The work group currently consists of a total of 7 employees. Main focus is the conduction of preclinical studies regarding implant associated research questions, predominantly in the orthopedic field. Evaluation methods include clinical parameters (X-ray, MRI, CT/µCT), (bio-) mechanics (collaboration with the Laboratory for Biomechanics and Biomaterials, LBB), as well as specialized histological techniques (hard tissue sections, cutting-grinding technique, immunohistochemistry, and others).
Orthopedic implants are routinely used in clinics, e.g. in treatment of bone fractures, malalignment or arthroplasties. Nevertheless, difficulties can occur, like foreign body reactions against the implant, osteolytic processes due to stress shielding effects or implant-associated infections. These and other complications can lead to the necessity of implant removal, which is associated with a high patient burden. Further applications of implants are tendon and ligament ruptures. Due to tissue damage or degenerative processes especially in chronic defects they are often associated with loss of tissue which impedes refixation without bridging implants.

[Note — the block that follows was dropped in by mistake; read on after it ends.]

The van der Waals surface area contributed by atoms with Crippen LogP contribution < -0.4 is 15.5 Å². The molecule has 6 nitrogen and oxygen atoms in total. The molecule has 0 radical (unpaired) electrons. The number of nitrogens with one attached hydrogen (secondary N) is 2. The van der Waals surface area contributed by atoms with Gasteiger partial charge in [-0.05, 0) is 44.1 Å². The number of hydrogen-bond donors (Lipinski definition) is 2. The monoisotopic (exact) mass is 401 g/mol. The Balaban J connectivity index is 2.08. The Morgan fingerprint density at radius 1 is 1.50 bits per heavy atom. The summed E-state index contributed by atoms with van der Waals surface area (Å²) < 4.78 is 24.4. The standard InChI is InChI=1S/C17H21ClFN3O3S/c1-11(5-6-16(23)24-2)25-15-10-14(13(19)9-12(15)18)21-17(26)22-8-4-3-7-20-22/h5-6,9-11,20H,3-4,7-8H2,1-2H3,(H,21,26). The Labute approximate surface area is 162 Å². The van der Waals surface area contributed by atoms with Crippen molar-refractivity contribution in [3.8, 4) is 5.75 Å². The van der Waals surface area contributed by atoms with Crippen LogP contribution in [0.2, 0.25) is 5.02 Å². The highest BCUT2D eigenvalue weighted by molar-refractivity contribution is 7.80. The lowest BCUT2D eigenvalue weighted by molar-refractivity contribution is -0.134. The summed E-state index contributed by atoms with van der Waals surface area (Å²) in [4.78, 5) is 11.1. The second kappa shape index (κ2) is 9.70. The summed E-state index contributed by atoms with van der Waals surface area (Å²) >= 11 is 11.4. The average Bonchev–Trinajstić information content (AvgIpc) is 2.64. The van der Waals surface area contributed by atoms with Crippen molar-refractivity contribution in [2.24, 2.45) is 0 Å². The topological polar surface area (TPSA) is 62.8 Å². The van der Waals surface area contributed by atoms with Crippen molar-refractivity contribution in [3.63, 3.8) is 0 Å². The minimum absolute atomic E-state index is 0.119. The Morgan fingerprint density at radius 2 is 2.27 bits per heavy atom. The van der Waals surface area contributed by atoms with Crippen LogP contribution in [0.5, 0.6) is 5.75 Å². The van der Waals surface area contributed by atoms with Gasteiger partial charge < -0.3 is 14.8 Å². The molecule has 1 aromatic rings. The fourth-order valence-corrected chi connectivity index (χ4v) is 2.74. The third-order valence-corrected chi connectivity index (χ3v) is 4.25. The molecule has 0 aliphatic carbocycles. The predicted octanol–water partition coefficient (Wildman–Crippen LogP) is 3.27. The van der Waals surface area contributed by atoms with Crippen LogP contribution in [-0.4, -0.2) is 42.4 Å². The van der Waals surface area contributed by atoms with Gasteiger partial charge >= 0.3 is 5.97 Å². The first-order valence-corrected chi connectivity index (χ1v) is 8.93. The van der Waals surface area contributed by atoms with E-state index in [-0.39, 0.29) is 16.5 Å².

Research foci: degradable implants for tendon and bone application and implant-associated infections
The research group “biodegradable and bioactive implants” deals with three major foci:
The first is the development of dissolving („biodegradable“) implant materials to supersede a second surgery for implant removal. Here, on the one hand, implants for tendon replacement with their special challenges regarding their position at the enthesis are part of the studies. On the other hand, metal based degradable implants for application at the bone site are developed with focus on sufficient strengths for weight bearing applications and slow degradation rates.
Furthermore, development of new concepts for better tissue ingrowth of materials and prevention of implant infections by testing modified (bioactive) implant surfaces are important working points.
For all foci, key questions of biomechanical stability and biocompatibility are examined. Research goal is the development of optimized orthopedic implants and therewith an increased patient safety and quality of life.
Multiple projects, funded by different funding agencies like German Research Foundation (key project in the beginning was the collaborative research center 599 'Sustainable bioresorbable and permanent implants of metallic and ceramic materials'), charitable trusts or economical sponsors resulted in a broad spectrum of established and validated methods for implant research and development with special focus on preclinical testing procedures concerning biocompatibility and functionality.